Philodendron ernestii Engl.
  • Bot. Jahrb. Syst. 37: 126 (1905) 

Notes: Distribution: N. Brazil, Ecuador to Bolivia

General Description

Appressed-climbing hemiepiphyte or vine with flowering branches pendent. JUVENILE PLANTS with petioles 920 cm long, blades narrowly ovate, to constricted sagitate 13–20 cm long, 6–8 cm wide. ADULT STEMS elongate, usually appressed-climbing; internodes elongate 2–20 cm long, 1–3 cm diam., medium green to dark olive-green or brownish or yellow green, weakly glossy and weakly to strongly warty, tuberculate; cataphylls 17-22 cm long, D shaped to sharply D-shaped, tinged reddish or purple, unribbed, or sometimes 1-ribbed, deciduous. LEAVES in a rosette; petioles 20–65 cm long (avg. 33 cm), blade length to petiole length ratio 0.8 to 2.9. (average 1.4), sharply D-shaped or subtriangular with broadly flaring ruffled-winged margins, (sometimes unwinged), broadly convex medially adaxially, convex, rounded or sharply flattened and paler abaxially with dark violet-purple ring at apex, medium green, darker toward margin, weakly glossy; epidermis dry and flaky on dried specimens; blades ovate-sagittate to concave ovate,16–72 cm long, 6–56 cm wide (averaging 41 x 28 cm), as broad as long or up to 2.5 times longer than broad (averaging 1.6 times longer than wide); subcoriaceous, slightly bicolorous, dark green and semiglossy with gray-green variegations above, slightly paler and glossy below; anterior lobe 13 to 63 cm long (averaging 33 cm), acuminate at apex; posterior lobes 2 to 24 cm long (averaging 13 cm), 1 to 19 cm wide (averaging 13 x 9 cm); midrib obtusely sunken or flat and concolorous above, acute to bluntly acute, occasionally narrowly rounded, slightly raised and slightly paler below, occasionally purplish or red-edged; basal veins 6-9 per side, 1-3 free, others fused 0.5 to 6 cm, often in groups of 2-5 (usually 2-3) at different points, posterior rib naked to 5 cm; sometimes branched; primary lateral veins 7-9 per side; often branched, obtusely and narrowly to deeply sunken (sometimes narrowly raised), quilted and concolorous above; prominent and narrowly raised to convex or sharply angular or bluntly acute, paler, concolorous (sometimes purplish) below; minor veins distinct to obscure, close and fine below. INFLORESCENCE 1 (rarely 2) per axil; peduncle maroon (3–)6–13 cm long, 8–11 mm dia midway; spathe 8-23 cm long, 2-4.5 cm diam.on tube (1.6 cm when furled), semiglossy, white to dark violet-purple or medium green, heavily tinged maroon or purple on tube, sometimes densely covered with short, raised irregular lines outside, whitish or tinged faintly reddish throughout most of the inner surface to dark purple or magenta within; the spathe blade faintly tinged magenta., often with maroon spots on outside, whitish within; resin canals not obvious; spadix 7.5-21 cm long; pistillate portion 4.5 to 9 cm long, 1.5 cm diam. at base, 1.3 cm diam. at apex; staminate portion 8 to 11 cm long, 1.3 to 1.8 diam. midway, 1.1 cm diam. at constriction; bluntly pointed apex; sterile staminate portion 2 cm long, 1 to 1.5 cm diam. at base. INFRUCTESCENCE with spathe to 35 cm long, 5 cm wide; pistillate portion 8.5 cm long, 3 cm wide; berries cream-colored to creamy orange.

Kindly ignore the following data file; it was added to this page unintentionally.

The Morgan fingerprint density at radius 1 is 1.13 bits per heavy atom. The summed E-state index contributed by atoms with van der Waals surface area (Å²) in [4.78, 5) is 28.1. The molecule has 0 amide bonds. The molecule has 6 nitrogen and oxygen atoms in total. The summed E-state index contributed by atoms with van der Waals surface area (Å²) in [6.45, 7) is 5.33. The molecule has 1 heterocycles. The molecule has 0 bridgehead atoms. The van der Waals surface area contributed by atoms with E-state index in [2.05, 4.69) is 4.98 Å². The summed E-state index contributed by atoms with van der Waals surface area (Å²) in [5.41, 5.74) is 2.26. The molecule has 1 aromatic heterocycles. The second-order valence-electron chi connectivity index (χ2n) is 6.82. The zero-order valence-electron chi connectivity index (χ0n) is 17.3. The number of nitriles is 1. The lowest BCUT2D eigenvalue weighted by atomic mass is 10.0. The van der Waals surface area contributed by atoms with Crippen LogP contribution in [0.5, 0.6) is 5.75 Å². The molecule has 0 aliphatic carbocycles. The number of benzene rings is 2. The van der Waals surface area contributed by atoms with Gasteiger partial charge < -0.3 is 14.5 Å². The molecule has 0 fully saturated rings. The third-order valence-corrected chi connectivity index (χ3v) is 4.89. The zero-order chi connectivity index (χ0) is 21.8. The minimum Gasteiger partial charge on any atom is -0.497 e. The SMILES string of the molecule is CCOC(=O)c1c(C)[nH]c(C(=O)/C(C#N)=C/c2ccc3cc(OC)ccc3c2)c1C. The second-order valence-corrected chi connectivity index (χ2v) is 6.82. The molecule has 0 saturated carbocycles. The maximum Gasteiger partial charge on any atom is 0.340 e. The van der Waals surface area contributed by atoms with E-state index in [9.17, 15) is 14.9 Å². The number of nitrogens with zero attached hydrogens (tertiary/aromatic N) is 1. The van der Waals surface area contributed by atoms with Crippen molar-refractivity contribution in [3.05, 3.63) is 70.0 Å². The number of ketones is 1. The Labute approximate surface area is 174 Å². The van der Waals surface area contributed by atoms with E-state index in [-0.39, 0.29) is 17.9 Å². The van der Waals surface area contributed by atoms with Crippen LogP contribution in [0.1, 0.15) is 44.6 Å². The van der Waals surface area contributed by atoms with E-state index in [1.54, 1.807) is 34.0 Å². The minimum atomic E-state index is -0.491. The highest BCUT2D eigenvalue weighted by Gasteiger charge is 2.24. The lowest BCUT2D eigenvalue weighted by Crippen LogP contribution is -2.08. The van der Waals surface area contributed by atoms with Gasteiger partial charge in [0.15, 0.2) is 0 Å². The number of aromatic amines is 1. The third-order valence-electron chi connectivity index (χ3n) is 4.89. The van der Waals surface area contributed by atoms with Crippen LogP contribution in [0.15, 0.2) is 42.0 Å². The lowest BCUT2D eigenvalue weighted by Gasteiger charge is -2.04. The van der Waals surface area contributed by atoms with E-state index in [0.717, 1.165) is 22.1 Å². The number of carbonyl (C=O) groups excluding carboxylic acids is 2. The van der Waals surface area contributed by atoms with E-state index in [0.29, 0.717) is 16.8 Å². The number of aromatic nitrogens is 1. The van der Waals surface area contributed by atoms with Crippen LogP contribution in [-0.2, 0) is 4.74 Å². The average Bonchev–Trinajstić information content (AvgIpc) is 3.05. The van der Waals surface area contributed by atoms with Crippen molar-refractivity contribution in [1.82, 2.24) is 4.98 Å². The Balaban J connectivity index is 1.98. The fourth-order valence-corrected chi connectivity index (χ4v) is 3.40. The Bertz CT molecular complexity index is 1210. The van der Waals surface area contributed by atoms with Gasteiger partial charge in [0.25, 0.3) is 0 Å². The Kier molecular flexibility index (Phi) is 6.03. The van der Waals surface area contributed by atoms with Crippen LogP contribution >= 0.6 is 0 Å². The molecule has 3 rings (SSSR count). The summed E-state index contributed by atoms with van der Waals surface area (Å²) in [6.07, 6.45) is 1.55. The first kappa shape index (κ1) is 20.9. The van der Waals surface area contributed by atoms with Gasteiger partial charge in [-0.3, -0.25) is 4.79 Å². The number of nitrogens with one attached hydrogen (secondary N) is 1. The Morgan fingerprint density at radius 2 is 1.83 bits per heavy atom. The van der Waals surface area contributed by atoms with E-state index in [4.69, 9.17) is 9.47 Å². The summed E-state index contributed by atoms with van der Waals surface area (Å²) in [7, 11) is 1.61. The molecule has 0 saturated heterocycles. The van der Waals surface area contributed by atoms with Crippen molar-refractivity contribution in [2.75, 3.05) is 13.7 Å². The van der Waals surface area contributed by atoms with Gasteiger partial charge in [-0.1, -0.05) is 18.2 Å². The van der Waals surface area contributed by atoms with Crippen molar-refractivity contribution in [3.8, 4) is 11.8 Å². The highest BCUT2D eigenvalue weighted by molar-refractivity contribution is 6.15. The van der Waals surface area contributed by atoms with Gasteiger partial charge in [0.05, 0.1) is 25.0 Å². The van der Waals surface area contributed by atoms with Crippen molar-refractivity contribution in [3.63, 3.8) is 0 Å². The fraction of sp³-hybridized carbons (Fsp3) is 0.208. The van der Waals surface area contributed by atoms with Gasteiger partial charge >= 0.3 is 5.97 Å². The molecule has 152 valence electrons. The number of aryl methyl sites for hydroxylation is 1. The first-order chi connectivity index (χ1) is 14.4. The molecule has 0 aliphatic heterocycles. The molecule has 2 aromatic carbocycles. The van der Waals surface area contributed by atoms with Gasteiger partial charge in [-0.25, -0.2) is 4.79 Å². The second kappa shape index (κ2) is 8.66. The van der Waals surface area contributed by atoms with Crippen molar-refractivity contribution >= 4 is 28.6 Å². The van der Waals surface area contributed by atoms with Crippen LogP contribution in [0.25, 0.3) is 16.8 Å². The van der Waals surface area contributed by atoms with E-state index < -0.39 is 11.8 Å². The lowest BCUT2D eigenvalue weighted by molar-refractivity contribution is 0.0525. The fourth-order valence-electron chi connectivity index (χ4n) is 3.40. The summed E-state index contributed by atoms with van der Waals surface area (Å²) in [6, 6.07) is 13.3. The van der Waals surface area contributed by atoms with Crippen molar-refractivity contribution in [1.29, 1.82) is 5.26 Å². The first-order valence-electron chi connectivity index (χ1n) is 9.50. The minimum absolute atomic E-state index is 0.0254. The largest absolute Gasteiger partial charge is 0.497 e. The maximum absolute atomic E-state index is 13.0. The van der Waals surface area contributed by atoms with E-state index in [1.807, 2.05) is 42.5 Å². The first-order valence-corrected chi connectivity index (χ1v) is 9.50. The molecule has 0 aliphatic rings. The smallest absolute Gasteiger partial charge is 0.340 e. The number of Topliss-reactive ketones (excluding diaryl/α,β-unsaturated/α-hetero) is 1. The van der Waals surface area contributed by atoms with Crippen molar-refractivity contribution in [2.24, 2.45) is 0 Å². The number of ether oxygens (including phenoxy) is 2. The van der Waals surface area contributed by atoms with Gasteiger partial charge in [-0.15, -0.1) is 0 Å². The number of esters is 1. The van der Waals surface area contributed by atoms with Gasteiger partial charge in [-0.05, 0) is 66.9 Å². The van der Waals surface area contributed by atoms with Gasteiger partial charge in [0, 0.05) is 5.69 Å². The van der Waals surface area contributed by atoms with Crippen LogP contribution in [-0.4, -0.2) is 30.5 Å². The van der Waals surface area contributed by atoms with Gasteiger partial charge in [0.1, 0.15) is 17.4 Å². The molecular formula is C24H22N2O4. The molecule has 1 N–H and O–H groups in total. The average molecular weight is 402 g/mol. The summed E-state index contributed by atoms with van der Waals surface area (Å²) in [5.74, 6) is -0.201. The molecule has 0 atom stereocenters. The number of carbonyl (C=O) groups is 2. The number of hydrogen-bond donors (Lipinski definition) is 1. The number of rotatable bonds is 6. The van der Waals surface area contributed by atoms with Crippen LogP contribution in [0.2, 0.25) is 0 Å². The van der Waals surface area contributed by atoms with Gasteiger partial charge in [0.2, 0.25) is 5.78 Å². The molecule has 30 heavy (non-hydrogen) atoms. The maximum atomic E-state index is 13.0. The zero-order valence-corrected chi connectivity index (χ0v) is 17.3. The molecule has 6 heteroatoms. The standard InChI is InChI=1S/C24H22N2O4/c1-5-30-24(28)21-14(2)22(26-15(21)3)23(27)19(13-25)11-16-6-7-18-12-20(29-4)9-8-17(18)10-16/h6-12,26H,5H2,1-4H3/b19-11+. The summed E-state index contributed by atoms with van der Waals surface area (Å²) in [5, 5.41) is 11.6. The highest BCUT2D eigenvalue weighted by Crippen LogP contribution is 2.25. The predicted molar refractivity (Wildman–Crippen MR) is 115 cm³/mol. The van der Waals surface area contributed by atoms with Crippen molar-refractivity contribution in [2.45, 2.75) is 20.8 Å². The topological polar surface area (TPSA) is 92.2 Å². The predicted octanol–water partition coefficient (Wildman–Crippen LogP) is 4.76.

Tropical moist forest, Premontane wet forest, Tropical wet forest and Lower Montane wet forest.


Ranges from southern Colombia (Amazonas, Caqueta, Meta, Putumayo) to northeastern Ecuador (Morona-Santiago, Napo, Orellana, Pastaza, Sucumbios, Zamora-Chinchipe) to northern Peru (Amazonas, Cusco, Huanuco, Loreto, Madre de Dios, Pasco, Puno, San Martín, Ucayali, to northeastern Bolivia (Beni, Cochabamba, La Paz, Pando) to far western Brazil (Acre, Amazonas, Pará, Rodonia, Roraima) in areas that drain to the Amazon River.

Distribution Map

  • Native distribution
Found in
  • Southern America Brazil Brazil North
  • Western South America Bolivia
  • Ecuador
  • Peru


  • 1 Govaerts, R. & Frodin, D.G. (2002). World Checklist and Bibliography of Araceae (and Acoraceae): 1-560. The Board of Trustees of the Royal Botanic Gardens, Kew.
  • 2 Croat, T.Bernard & Wolfersberger, D. Personal Communication. (2007).

 Information From

CATE Araceae
Haigh, A., Clark, B., Reynolds, L., Mayo, S.J., Croat, T.B., Lay, L., Boyce, P.C., Mora, M., Bogner, J., Sellaro, M., Wong, S.Y., Kostelac, C., Grayum, M.H., Keating, R.C., Ruckert, G., Naylor, M.F. and Hay, A., CATE Araceae, 14 Dec 2011 . 17 Dec 2011.
  • A All Rights Reserved
Global Biodiversity Information Facility
  • B All Rights Reserved
eMonocot. (2010, 1st November). Retrieved Wednesday, 8th February, 2012, from
  • C Content licensed under Creative Commons Attribution-NonCommercial-ShareAlike 3.0 Unported License
World Checklist of Selected Plant Families
WCSP 2014. 'World Checklist of Selected Plant Families. Facilitated by the Royal Botanic Gardens, Kew. Published on the Internet; Retrieved 2011 onwards
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